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How to Get an FHA Loan with Lower Credit

Model house with money

If you are a homebuyer with little to no credit history, a government-backed FHA loan may be able to quickly and easily help you buy a house. FHA loans are insured by the Federal Housing Administration, this allows them to have different standards than other, conventional loans. The more flexible financial requirements for this loan type make it one of the more suitable options offered for those who have debt or other personal financial issues. This can make FHA loan programs easier to obtain than traditional loans, allowing more people to become homeowners. However, an easier loan application does not necessarily mean less serious; preparing yourself beforehand is important to avoid common mistakes when applying for a home loan.

If the less strict requirements of an FHA loan appeal to you, then continue reading to find out exactly how to get an FHA loan when you are limited by lower credit.

What is the Minimum Credit Score for an FHA Loan?

The eligibility requirements for an FHA loan can also be more flexible than other loans. The minimum FHA loan credit score is 580. There is an exception to this rule, however. The required credit score to qualify for an FHA loan can sometimes be as low as 500, the difference is you’ll need a higher down payment when purchasing the home. The specific down payment you’ll need to provide will be 3.5% if your FHA loan credit score is 580 or higher, and 10% if the score is between 500 and 579. If your credit score is in that 500-579 range, you’ll be required to get a subprime loan that does not contain the best mortgage terms while placing an APR (annual percentage rate) upon the loan at the same time.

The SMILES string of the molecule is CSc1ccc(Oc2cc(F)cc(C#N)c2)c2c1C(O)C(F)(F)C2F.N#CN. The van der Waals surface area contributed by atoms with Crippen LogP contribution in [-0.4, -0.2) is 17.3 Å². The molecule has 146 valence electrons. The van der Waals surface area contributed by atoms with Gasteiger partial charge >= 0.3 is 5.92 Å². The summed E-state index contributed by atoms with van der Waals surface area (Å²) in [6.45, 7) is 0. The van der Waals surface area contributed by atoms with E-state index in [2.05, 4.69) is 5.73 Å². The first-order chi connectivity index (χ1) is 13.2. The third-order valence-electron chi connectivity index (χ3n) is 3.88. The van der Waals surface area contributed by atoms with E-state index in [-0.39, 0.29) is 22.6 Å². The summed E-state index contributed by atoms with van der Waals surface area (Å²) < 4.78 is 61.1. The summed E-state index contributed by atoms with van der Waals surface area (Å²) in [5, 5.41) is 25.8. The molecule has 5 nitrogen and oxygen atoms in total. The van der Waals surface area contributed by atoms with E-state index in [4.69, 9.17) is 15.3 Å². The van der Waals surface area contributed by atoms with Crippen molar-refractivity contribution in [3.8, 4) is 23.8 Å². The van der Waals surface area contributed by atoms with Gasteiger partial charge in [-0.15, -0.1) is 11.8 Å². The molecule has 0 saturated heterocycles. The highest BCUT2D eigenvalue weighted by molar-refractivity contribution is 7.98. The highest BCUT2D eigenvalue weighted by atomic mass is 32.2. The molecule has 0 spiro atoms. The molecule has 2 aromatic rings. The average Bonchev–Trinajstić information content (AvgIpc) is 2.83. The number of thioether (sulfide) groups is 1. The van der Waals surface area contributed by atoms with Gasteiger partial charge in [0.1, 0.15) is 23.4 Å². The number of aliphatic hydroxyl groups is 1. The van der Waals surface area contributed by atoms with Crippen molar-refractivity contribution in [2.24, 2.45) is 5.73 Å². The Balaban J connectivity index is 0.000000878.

Additionally, mortgage insurance will be required for the entire duration of the loan term if the down payment is less than 10%.

Requirements for Submitting Lower Credit on an FHA Loan Application

To have the best chance of a successful FHA loan application, you’ll need to meet certain criteria. While not all the below requirements are necessary to secure an FHA loan with lower credit, meeting each will improve your chance of approval:

  • A credit score and down payment requirements listed above
  • An employment history with a consistent (and documented) income for at least the past two years
  • An allowable income sufficient to qualify for the FHA loan amount
  • Not filed for bankruptcy or faced foreclosure over the past 3 years
  • A residential home, listed as your primary residence, and in a livable condition - FHA loans cannot be used for secondary properties

Refinancing an FHA Loan

Using the Streamline program, an FHA refinance may still be possible for buyers with lower credit scores — or debt— who want to take advantage of reduced rates, but keep in mind that different forms of debt can influence your home loan application.  This program will replace your current FHA loan that you borrowed with a new FHA loan that has a better rate along with lower terms. FHA refinance loans often require less paperwork, have more flexible credit standards, and quicker closings.